By Mary Ebeling
As recently as 2011, Mexico City ranked among the world’s worst for traffic congestion. But now, Mexico City’s improvements to their transportation system can serve as a model for other municipalities to learn from. The city shines as an international example of a rapidly growing city successfully lowering carbon emissions, reducing the severity of traffic jams, increasing public space, and improving overall quality of life.
So how did Mexico City, Mexico’s capital and a densely populated mega-city, transform its nightmare automobile traffic problem? It was accomplished using a multi-pronged approach. City policymakers and planners successfully implemented a suite of infrastructure improvements, operational reforms, and new policies to change the way the city accesses transportation options.
In 2012, Mexico City implemented a variety of projects that reduced the city’s legendary congestion while improving the livability, mobility, and quality of life for its citizens. The city added service on its Bus Rapid Transit system, extending routes to connect the historic city center to the airport. It also increased the number of bike lanes in the city and expanded the bike sharing program, Ecobici. Simultaneous renovations to city parks and squares invited more pedestrians to use these spaces, making for more vibrant public venues. Finally, comprehensive on-street parking reform and targeted street closures proved extremely effective for reducing excessive automobile traffic and encouraged citizens to use newly available alternative transportation modes. These parking reforms, paired with improvements in transit, walking, and biking, formed one of the most effective tools for encouraging use of these modes in Mexico City. In recognition of this achievement, in January 2013 the Institute for Transportation and Development recognized Mexico City’s achievements with a Sustainable Transport award.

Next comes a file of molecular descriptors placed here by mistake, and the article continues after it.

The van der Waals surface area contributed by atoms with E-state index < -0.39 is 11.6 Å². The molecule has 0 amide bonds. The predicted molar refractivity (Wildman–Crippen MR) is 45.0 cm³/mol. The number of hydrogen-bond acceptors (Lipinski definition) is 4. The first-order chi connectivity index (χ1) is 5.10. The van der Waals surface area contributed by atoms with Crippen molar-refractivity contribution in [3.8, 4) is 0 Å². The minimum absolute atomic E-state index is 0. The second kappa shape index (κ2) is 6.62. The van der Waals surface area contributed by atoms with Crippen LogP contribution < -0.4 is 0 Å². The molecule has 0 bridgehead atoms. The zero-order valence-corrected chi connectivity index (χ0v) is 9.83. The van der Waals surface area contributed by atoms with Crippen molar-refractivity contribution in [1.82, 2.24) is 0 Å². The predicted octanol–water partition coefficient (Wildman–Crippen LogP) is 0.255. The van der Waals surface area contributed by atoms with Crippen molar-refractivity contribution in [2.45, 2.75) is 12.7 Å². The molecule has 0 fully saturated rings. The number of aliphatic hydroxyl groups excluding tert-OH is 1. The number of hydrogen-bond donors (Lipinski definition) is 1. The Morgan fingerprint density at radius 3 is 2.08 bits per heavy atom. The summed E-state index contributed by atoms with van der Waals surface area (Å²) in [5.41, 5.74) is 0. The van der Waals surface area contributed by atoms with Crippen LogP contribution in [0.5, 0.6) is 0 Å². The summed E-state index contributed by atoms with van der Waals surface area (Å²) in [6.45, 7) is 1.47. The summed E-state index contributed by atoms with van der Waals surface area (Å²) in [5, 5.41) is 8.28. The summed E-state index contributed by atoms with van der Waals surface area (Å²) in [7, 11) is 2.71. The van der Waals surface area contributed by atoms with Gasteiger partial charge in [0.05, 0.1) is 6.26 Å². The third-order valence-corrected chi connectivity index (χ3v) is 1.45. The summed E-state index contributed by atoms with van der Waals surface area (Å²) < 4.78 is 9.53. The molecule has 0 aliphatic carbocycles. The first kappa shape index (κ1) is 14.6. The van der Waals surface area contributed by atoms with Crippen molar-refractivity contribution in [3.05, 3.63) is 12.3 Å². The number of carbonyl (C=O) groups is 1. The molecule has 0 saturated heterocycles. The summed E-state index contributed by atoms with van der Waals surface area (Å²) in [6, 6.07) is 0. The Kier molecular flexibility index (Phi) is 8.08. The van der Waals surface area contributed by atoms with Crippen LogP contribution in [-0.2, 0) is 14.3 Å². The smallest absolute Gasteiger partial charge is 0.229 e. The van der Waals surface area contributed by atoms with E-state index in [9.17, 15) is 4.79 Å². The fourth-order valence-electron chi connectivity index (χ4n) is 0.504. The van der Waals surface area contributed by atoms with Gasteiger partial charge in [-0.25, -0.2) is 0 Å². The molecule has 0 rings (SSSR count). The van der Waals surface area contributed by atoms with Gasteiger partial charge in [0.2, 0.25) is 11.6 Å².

Mary Ebeling is a Transportation Policy Analyst at SSTI.